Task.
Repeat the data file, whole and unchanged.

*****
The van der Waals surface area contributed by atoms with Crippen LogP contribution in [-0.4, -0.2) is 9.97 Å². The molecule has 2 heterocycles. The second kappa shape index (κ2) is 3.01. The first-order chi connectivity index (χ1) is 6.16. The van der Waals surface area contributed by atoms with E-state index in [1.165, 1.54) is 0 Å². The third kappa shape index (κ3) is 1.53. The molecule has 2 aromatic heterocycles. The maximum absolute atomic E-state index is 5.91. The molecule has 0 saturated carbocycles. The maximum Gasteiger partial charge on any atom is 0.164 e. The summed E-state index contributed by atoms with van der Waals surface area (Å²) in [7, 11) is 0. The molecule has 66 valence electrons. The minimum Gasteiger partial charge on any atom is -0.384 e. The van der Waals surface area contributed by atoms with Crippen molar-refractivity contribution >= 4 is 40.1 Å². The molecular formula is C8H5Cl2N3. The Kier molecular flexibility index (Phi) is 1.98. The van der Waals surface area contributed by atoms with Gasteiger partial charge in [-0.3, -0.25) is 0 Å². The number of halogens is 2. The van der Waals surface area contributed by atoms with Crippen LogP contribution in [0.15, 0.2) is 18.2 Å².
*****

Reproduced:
The van der Waals surface area contributed by atoms with Crippen LogP contribution in [-0.4, -0.2) is 9.97 Å². The molecule has 2 heterocycles. The second kappa shape index (κ2) is 3.01. The first-order chi connectivity index (χ1) is 6.16. The van der Waals surface area contributed by atoms with E-state index in [1.165, 1.54) is 0 Å². The third kappa shape index (κ3) is 1.53. The molecule has 2 aromatic heterocycles. The maximum absolute atomic E-state index is 5.91. The molecule has 0 saturated carbocycles. The maximum Gasteiger partial charge on any atom is 0.164 e. The summed E-state index contributed by atoms with van der Waals surface area (Å²) in [7, 11) is 0. The molecule has 66 valence electrons. The minimum Gasteiger partial charge on any atom is -0.384 e. The van der Waals surface area contributed by atoms with Crippen molar-refractivity contribution >= 4 is 40.1 Å². The molecular formula is C8H5Cl2N3. The Kier molecular flexibility index (Phi) is 1.98. The van der Waals surface area contributed by atoms with Gasteiger partial charge in [-0.3, -0.25) is 0 Å². The number of halogens is 2. The van der Waals surface area contributed by atoms with Crippen LogP contribution in [0.15, 0.2) is 18.2 Å².